The ten stories in this collection, written by a medical doctor, all focus on the medical profession, where the main character is either a medical student, hospital house officer, or doctor.
As we know, becoming a doctor is often a seven-to-ten year period of hard work, long hours, and the need for the emotional fortitude to survive a punishing system. Along the way, doctors-in-training face many unforeseen, challenging and provocative situations. Perhaps Oscar Wilde said it best: "Experience is one thing you can't get for nothing."
These stories reflect the author's many medical experiences which are woven into these writings, giving a richness and diversity to the plots, and each ending with a little twist.
The title story, "A Harvard Death," is recognized in the medical community as a person who dies in an academic institution, and yet is a moving testament to the healing power of personal connection between physician and patient.
Each story invites the reader to another medical setting as another mini-drama unfolds, or another ethical issue unwinds, or someone faces an ultimate decision, until the final suspenseful "whodunit" story of mystery and intrigue, "Not Always Benign."
Blending pathos and humor with a medical background - much like television episodes of medical drama - Dr. Birken offers these intriguing vignettes with a comment from Bernard Malamud, "life is tragedy full of joy." Such are these stories.
"A Harvard Death is compelling in its portrayal of how medical school changes the lives of men and women who choose this honorable profession despite the vagaries of managed care today. His stories, albeit composites of fictional characters, ring true today given medical ethics, dying with dignity, and medical advances that continue to chip away at the doctor-patient relationship. I was especially taken with his first chapter and portrayal of Mr. D'Amato, who chose to die on his own terms. This resonated inside my gut as I watched my mother make the same decision last year in a Houston hospital, and the compassion of her doctors and nurses after five years of end-stage emphysema. Kudos to Dr. Birken for his compassion and psychological insights which are rare among physicians and surgeons today." Dr. Keith Barton, psychologist and author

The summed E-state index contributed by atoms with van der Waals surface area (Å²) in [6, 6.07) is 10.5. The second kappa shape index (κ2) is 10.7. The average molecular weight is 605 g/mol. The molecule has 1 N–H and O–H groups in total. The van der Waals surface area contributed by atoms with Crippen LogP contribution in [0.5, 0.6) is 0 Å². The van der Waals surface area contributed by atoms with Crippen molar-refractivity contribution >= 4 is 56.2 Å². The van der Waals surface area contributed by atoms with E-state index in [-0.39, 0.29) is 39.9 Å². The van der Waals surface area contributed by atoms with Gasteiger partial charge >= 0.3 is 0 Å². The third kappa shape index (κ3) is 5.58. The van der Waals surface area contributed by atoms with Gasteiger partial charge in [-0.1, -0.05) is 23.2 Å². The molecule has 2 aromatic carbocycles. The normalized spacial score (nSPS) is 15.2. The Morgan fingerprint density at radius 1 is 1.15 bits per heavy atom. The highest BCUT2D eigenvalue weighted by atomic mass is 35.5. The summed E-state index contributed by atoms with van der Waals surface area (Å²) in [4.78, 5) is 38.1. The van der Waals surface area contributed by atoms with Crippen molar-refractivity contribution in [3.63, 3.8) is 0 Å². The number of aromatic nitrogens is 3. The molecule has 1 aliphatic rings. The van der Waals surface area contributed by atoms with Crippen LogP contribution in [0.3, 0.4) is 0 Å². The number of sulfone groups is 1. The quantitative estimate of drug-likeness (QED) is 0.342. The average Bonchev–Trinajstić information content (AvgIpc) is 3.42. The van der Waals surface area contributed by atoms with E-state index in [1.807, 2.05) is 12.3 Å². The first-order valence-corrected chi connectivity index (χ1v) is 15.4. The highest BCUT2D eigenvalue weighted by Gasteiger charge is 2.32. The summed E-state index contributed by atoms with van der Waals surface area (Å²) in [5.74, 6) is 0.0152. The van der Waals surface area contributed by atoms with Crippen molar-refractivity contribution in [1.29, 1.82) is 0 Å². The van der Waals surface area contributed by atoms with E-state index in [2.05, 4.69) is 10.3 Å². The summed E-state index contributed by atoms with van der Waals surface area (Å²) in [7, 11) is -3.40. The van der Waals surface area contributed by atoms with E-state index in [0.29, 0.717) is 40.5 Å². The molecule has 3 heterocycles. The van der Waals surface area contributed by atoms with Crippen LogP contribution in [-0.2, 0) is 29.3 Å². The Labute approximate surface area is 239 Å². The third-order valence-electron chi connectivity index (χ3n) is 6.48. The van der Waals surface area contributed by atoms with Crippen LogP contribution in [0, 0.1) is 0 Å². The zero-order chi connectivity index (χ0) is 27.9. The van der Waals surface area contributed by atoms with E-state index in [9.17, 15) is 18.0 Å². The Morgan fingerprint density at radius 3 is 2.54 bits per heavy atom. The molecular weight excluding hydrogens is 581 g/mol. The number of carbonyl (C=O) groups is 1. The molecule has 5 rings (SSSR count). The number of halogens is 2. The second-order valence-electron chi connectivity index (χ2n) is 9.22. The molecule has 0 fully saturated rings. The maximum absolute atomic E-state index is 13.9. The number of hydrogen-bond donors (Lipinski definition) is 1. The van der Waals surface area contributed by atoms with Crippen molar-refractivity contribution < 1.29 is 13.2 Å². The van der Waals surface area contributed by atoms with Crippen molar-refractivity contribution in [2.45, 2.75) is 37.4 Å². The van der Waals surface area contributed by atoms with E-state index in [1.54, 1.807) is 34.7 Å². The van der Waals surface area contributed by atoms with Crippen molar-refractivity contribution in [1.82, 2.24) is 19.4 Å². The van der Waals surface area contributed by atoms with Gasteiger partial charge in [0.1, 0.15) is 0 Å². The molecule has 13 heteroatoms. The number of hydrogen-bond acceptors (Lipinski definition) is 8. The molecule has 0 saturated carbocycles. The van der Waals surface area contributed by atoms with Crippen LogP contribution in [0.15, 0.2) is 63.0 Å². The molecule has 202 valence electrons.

"In his diverse collection of stories about the experiences of medical students, Dr. Randy Birken writes with skill and compassion. The more the young doctors discover the humanity of their patients, the more readers appreciate the humanity of those who choose to practice the art of healing." Rosemary Poole-Carter, playwright & novelist (www.poole-carter.info)
"Steeped in the rich tradition of literature and medicine, Dr. Birken writes stories that unflinchingly explore the feelings that accompany the process of becoming a physician: fear and self-doubt, disillusionment and anger, and finally, compassion and confidence. For anyone who wants to understand how doctors really experience their training as it unfolds in the classroom and then in clinical settings, A Harvard Death is a must-read." Cheryl A. Koski, Ph.D., Professor of Writing about Health and Medicine, University of South Florida St. Petersburg